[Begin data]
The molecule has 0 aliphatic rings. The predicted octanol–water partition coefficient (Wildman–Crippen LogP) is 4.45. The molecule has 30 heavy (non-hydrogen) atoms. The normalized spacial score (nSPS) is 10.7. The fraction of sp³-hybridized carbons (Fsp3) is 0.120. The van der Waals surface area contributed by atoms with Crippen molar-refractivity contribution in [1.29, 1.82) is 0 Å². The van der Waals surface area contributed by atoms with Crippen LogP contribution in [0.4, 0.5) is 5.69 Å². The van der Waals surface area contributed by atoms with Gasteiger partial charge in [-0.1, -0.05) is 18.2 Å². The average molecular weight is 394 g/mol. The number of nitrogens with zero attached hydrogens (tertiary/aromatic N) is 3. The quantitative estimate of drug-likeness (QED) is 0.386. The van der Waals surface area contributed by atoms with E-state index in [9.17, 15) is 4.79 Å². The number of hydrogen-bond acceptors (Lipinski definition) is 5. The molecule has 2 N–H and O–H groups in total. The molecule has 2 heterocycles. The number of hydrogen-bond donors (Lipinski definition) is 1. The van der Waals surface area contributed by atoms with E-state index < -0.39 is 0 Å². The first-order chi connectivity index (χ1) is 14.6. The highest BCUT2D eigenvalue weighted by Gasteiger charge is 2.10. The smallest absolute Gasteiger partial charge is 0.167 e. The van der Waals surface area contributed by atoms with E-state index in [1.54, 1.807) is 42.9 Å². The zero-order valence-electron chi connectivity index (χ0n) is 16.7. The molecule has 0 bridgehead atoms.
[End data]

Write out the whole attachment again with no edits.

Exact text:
The molecule has 0 aliphatic rings. The predicted octanol–water partition coefficient (Wildman–Crippen LogP) is 4.45. The molecule has 30 heavy (non-hydrogen) atoms. The normalized spacial score (nSPS) is 10.7. The fraction of sp³-hybridized carbons (Fsp3) is 0.120. The van der Waals surface area contributed by atoms with Crippen molar-refractivity contribution in [1.29, 1.82) is 0 Å². The van der Waals surface area contributed by atoms with Crippen LogP contribution in [0.4, 0.5) is 5.69 Å². The van der Waals surface area contributed by atoms with Gasteiger partial charge in [-0.1, -0.05) is 18.2 Å². The average molecular weight is 394 g/mol. The number of nitrogens with zero attached hydrogens (tertiary/aromatic N) is 3. The quantitative estimate of drug-likeness (QED) is 0.386. The van der Waals surface area contributed by atoms with E-state index in [9.17, 15) is 4.79 Å². The number of hydrogen-bond acceptors (Lipinski definition) is 5. The molecule has 2 N–H and O–H groups in total. The molecule has 2 heterocycles. The number of hydrogen-bond donors (Lipinski definition) is 1. The van der Waals surface area contributed by atoms with E-state index < -0.39 is 0 Å². The first-order chi connectivity index (χ1) is 14.6. The highest BCUT2D eigenvalue weighted by Gasteiger charge is 2.10. The smallest absolute Gasteiger partial charge is 0.167 e. The van der Waals surface area contributed by atoms with E-state index in [1.54, 1.807) is 42.9 Å². The zero-order valence-electron chi connectivity index (χ0n) is 16.7. The molecule has 0 bridgehead atoms.